Earlier this month from Aug. 2-8, nine top American junior athletes had the opportunity to participate in the largest International Junior Camp to date. In total, 146 athletes and 37 coaches from nearly 20 nations gathered in Sjusjøen, Norway, for a week of training and collaboration. The camp offered athletes the opportunity to gain confidence by training with the best junior skiers in the world against whom they will soon be competing, and to learn from the prestigious Norwegian development team training methods.
To make the trip, athletes needed to be born in either 1999 or 2000 and have the lowest ranking on the FIS Distance and/or Sprint World Ranking list. The U.S. sent Gus Schumacher, Ti Donaldson, Noel Keeffe, Ben Ogden, and Wyatt Gebhart on the men’s side, and for the women, Sofia Shomento, Mae Chalmers, Abby Jarzin, and Molly Gellert. Two coaches joined the group: Bryan Fish, cross country sport development manager at U.S. Ski & Snowboard, and Maria Stuber, head coach at the College of St. Scholastica, and the National Nordic Foundation (NNF) partially subsidized the trip.
The format of the camp was similar to what U.S. juniors might experience at an elite national camp; a large emphasis on volume (18-25 training hours), with some intensity, technique and strength mixed in. For most workouts, all the athletes trained together as one large group, only dividing into smaller groups for time trials or activities held in spaces that could not hold the nearly 200 attendees.
The camp opened with back-to-back time trials, beginning with a classic sprint event featuring “King’s Court” style heats, meaning that from each heat, the top skier moved up in the seeds and the last skier moved down. Each skier competed in four rounds of sprints plus the qualifier, one round more than in a typical sprint. The most notable result for the U.S. was a victory for Schumacher in the men’s final, and on the women’s side, an eighth-place finish for Gellert.
In the 10- and 15-kilometer distance races, the Americans continued to show their strength with another win for Schumacher and another eighth-place finish for Gellert.
“Local hero – Joergen Lippert from Lillehammer joined in on the 15 km freestyle race,” Fish explained. “This was a great measuring stick for the men since Joergen medaled in all four races last year at Junior Worlds (2018 Junior Worlds – 1 gold, 1 silver, and 2 bronze). At the 5km split, Lippert was leading, Ben Ogden was 2nd and Gus Schumacher 6th. Haavard Moseby took the lead after 10km. At 12km Haavard and Gus were tied, then Gus surged to edge Haavard for the second day in a row.”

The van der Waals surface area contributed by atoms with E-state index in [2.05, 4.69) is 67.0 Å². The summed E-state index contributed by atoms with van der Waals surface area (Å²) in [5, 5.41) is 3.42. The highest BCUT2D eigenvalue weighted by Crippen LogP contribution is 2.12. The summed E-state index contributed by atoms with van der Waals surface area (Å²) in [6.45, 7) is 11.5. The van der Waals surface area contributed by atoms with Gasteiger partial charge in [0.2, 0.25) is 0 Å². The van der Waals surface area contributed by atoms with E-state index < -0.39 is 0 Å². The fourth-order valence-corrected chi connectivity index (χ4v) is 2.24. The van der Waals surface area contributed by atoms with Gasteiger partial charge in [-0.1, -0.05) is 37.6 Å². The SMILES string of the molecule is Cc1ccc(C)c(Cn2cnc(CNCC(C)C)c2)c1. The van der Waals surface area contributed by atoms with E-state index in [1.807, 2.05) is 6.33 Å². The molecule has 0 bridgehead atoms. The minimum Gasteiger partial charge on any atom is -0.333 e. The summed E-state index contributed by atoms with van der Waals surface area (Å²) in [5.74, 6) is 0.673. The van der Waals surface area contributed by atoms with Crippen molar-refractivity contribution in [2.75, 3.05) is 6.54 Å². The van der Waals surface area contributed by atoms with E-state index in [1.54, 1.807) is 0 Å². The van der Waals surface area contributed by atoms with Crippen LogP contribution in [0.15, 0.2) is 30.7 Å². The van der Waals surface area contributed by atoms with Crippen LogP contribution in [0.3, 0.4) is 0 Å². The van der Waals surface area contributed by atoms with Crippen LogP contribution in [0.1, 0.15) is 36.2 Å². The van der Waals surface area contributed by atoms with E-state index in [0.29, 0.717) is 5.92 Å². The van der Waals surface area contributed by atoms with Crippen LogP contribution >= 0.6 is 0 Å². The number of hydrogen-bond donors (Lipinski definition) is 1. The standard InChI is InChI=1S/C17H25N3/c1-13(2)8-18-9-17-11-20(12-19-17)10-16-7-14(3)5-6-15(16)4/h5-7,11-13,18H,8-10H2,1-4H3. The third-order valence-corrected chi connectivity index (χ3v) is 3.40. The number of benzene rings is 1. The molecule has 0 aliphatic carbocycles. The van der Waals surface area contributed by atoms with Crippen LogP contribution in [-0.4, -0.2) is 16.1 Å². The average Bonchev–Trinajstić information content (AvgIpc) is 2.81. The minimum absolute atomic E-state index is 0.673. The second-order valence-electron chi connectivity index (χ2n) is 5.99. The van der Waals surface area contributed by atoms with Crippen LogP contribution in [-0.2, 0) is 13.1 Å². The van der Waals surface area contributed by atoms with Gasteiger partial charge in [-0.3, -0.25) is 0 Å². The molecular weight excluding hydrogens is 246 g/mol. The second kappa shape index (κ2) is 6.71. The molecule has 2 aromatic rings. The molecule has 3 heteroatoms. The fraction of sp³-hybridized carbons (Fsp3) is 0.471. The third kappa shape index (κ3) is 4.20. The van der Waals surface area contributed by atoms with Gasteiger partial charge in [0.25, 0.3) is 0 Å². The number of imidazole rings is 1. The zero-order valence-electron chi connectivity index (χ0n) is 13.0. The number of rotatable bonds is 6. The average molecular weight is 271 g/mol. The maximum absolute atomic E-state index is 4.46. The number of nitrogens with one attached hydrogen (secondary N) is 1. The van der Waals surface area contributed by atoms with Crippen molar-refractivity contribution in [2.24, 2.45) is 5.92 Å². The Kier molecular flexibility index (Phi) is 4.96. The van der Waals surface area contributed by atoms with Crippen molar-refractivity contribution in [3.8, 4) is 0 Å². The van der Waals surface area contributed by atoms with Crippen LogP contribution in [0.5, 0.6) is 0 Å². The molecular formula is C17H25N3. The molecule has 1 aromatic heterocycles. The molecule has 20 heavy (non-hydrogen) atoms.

To take advantage of the unique terrain on the plateau around Sjusjøen, the group also participated in a 3 1/2- to 5-hour run crossing through several bogs, and a set of Level 4 bog intervals, which was reported to be the hardest workout of the entire camp. These 3-5 minute intervals were run in mud up to or above athletes knees, making it a full-body challenge to move forward through the course.
“Running through that stuff as hard as you can is incredibly hard,” Stuber told FasterSkier. “People were breathing at the end of those intervals harder than you ever hear, besides maybe the best athletes in the world in a 5- to 10-kilometer distance kind of race.”
Another highlight was getting to meet and hear from Olympic gold medalists Johannes Høsflot Klæbo, Ragnild Haga, and Astrid Uhrenholdt Jacobsen, who shared insight into the aspects of their training and development they felt have led to their success.
The U.S. coaches contributed to the camp by leading an agility workout, as this has been creatively emphasized in their own programs with positive results. Fish reportedly traveled with his own set of cones and plenty of sidewalk chalk to ensure they could set up a high-quality course.
“It was really fun to have the rest of the world interested in what we’re doing with agility,” said Stuber.
Apart from the training benefits, the U.S. development program considered the experience of collaborating with top athletes in this age group to be invaluable, as it showed how hard their international competition is working.
“In the U.S. when you’re a top athlete you feel like you’re working pretty darn hard, and this kind of shows them that, yeah, they’re working hard, but the kids that they want to be competing against are also working really hard,” Stuber said.
She added that the U.S. athletes were well-prepared for the camp, as all performed very well throughout the week despite the demanding training schedule.
“We fit in, we go there and see that we’re doing the right things, and we bring these kids back with the confidence that they can do this and the motivation to keep at it and work harder,” Stuber said.
It was noteworthy to the coaches that the U.S. is finally recognized as a nation that can train and compete with the best athletes in the world — a testament to the growth and success of the U.S. Ski Team at all levels over the last ten years.
“Going into this, I was expecting to just be learning a ton and less of a contributor,” Stuber said. “It was really cool to get there and feel like the U.S. was very much a country where people wanted to know what we were doing. Norway is clearly ahead, but otherwise, I think the U.S. had to say as much as any other place, which was a really eye-opening surprise for me.”
This is the third time that the U.S. has attended Norway’s International Junior Camp (also in 2015 and 2016), and American juniors will continue to make the trip biennially to maintain collaboration with other countries in the coming years. According to the U.S. coaches, because of the cost of the camp and the fact that it is similar each year, they plan to only attend every other year so they have a “fresh” group of athletes each time.